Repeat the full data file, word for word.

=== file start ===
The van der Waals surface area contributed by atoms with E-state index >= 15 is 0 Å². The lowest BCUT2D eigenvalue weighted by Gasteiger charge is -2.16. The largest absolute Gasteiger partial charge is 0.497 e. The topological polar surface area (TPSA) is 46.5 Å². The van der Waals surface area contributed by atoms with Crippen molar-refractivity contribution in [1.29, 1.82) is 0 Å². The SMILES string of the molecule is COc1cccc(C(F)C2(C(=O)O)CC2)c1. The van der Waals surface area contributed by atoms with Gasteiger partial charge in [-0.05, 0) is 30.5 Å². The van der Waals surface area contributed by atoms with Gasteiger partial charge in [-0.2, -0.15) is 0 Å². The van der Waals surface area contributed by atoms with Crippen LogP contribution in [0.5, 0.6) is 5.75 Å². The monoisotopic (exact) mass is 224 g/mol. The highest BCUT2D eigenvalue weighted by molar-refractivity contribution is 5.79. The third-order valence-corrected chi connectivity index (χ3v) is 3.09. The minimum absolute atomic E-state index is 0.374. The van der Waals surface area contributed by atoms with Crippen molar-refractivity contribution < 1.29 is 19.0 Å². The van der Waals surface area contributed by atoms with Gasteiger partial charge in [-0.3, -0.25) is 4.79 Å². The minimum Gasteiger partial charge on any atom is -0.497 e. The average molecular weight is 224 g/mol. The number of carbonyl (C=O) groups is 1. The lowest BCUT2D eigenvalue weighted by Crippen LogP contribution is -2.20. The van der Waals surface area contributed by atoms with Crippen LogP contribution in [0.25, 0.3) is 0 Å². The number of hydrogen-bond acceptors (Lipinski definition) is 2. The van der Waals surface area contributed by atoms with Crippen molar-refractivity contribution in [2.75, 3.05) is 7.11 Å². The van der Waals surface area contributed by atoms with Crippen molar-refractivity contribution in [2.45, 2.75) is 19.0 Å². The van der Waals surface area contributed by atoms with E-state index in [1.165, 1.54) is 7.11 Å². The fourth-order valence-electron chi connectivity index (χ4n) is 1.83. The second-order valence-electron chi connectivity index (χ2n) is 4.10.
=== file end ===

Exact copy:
The van der Waals surface area contributed by atoms with E-state index >= 15 is 0 Å². The lowest BCUT2D eigenvalue weighted by Gasteiger charge is -2.16. The largest absolute Gasteiger partial charge is 0.497 e. The topological polar surface area (TPSA) is 46.5 Å². The van der Waals surface area contributed by atoms with Crippen molar-refractivity contribution in [1.29, 1.82) is 0 Å². The SMILES string of the molecule is COc1cccc(C(F)C2(C(=O)O)CC2)c1. The van der Waals surface area contributed by atoms with Gasteiger partial charge in [-0.05, 0) is 30.5 Å². The van der Waals surface area contributed by atoms with Gasteiger partial charge in [-0.2, -0.15) is 0 Å². The van der Waals surface area contributed by atoms with Crippen LogP contribution in [0.5, 0.6) is 5.75 Å². The monoisotopic (exact) mass is 224 g/mol. The highest BCUT2D eigenvalue weighted by molar-refractivity contribution is 5.79. The third-order valence-corrected chi connectivity index (χ3v) is 3.09. The minimum absolute atomic E-state index is 0.374. The van der Waals surface area contributed by atoms with Crippen molar-refractivity contribution < 1.29 is 19.0 Å². The van der Waals surface area contributed by atoms with Gasteiger partial charge in [-0.3, -0.25) is 4.79 Å². The minimum Gasteiger partial charge on any atom is -0.497 e. The average molecular weight is 224 g/mol. The number of carbonyl (C=O) groups is 1. The lowest BCUT2D eigenvalue weighted by Crippen LogP contribution is -2.20. The van der Waals surface area contributed by atoms with Crippen LogP contribution in [0.25, 0.3) is 0 Å². The number of hydrogen-bond acceptors (Lipinski definition) is 2. The van der Waals surface area contributed by atoms with Crippen molar-refractivity contribution in [2.75, 3.05) is 7.11 Å². The van der Waals surface area contributed by atoms with Crippen molar-refractivity contribution in [2.45, 2.75) is 19.0 Å². The van der Waals surface area contributed by atoms with E-state index in [1.165, 1.54) is 7.11 Å². The fourth-order valence-electron chi connectivity index (χ4n) is 1.83. The second-order valence-electron chi connectivity index (χ2n) is 4.10.